If you have a serious hairball problem, your vet might order a blood test to make sure that everything is okay with your cat’s liver and kidneys. Sometimes vets also recommend an ultrasound or take x-rays to make sure that there are no major blockages. If a hairball is lodged in the esophagus, it can lead to loss of appetite, elevated heart rate, and increased salivation.
When this occurs, the vet will push the hairball back into the stomach so that it can be processed naturally. Sometimes a laxative is administered to pass the ball. Only in severe cases will surgery be necessary to dislodge the pesky ball of hair.
Management and Prevention of Hairballs
You can definitely minimize the occurrence of hairballs in your cat, and there are three key ways that you can do it. Make sure that you groom your cat regularly in order to reduce the accumulation of hair. When you brush your cat regularly, this will keep them from ingesting loose hair and will lead to less self-grooming. To add to the benefit of this, it is a fantastic bonding time between you and your cat. Be sure to take out that brush and give them a sweep regularly.
The second thing you can do is find a product on the market such as a shampoo or wet wipe that helps to prevent hairballs by minimizing shedding. As with any product, you want to make sure that not only your vet approves of it, but also your cat. You can tell quickly if your cat does not prefer the smell of a certain product, and this should be avoided.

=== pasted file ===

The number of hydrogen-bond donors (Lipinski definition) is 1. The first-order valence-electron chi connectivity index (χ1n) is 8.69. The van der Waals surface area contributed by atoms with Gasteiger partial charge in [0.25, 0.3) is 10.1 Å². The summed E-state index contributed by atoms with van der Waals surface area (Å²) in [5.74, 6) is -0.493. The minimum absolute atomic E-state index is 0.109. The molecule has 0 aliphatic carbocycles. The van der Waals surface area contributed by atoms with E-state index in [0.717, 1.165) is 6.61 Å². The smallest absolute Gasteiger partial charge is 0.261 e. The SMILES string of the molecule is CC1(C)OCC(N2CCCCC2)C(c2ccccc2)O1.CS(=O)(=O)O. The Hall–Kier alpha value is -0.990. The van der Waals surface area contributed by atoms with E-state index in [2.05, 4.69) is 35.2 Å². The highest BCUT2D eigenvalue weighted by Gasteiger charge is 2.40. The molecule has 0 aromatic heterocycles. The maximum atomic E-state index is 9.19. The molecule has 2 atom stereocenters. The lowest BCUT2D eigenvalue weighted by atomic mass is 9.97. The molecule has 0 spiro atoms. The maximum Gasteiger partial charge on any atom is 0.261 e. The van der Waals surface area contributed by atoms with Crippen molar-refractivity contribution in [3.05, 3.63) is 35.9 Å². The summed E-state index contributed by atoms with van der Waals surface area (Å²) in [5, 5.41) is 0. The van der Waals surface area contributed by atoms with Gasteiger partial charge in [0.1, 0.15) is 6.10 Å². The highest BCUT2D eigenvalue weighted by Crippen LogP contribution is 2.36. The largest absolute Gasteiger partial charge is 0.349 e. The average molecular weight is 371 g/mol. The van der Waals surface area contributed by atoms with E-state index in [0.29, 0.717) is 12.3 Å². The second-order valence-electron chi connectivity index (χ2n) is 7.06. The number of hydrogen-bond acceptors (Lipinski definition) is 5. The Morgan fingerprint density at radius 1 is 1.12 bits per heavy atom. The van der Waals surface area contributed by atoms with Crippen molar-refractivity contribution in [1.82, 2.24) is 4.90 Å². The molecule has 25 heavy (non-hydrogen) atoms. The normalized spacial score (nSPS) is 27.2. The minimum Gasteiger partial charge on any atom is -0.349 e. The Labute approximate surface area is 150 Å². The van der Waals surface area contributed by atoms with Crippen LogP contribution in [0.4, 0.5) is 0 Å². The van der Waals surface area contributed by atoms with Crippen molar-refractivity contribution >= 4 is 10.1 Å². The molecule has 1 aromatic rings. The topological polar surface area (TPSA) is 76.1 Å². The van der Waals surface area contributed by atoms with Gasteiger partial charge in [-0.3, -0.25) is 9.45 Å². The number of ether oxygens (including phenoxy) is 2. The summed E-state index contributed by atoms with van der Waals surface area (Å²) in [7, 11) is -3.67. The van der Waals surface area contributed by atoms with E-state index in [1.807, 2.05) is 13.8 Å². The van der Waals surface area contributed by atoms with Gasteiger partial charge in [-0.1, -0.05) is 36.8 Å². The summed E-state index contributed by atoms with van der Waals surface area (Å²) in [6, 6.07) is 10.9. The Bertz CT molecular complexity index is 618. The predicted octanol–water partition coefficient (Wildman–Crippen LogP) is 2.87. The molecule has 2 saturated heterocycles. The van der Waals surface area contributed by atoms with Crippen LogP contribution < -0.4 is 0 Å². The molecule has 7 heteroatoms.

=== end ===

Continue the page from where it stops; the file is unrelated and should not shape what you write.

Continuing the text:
Understand that food choice is very important when it comes to hairball prevention. When you purchase hairball control cat food, it includes natural fiber and balanced nutrients that support your cat’s digestive tract while also nourishing your cat’s skin. When this is successful, it leads to less shedding. There are a number of brands on the market to choose from.
Now that you have a general sense of what causes hairballs, and a few ideas for how to minimize them, we’re going to sum it all up with the top 7 tips for hairball reduction. Hairballs are inevitable, as you now understand, but there is a way to reduce the problem and ensure that your cat is feeling its best.
No one wants these tubular, slimy balls on their floor, and that’s why it’s great to arm yourself with knowledge for less cleanup. Of course, you may not accomplish all 7 of these things because, you know, you have a life. But when you incorporate one or more of these tricks into your arsenal, you’re going to see results that will give you a sense of relief.
Top 7 Tips For Hairball Reduction
As we mentioned earlier, brushing is perhaps the best thing that you can do to prevent hairballs. This is particularly important during the shedding season. When you remove dead and loose hair from your cat, it means that there is less for them to ingest and less for you to clean up later. Brush your cat as much as possible, no matter their length of hair.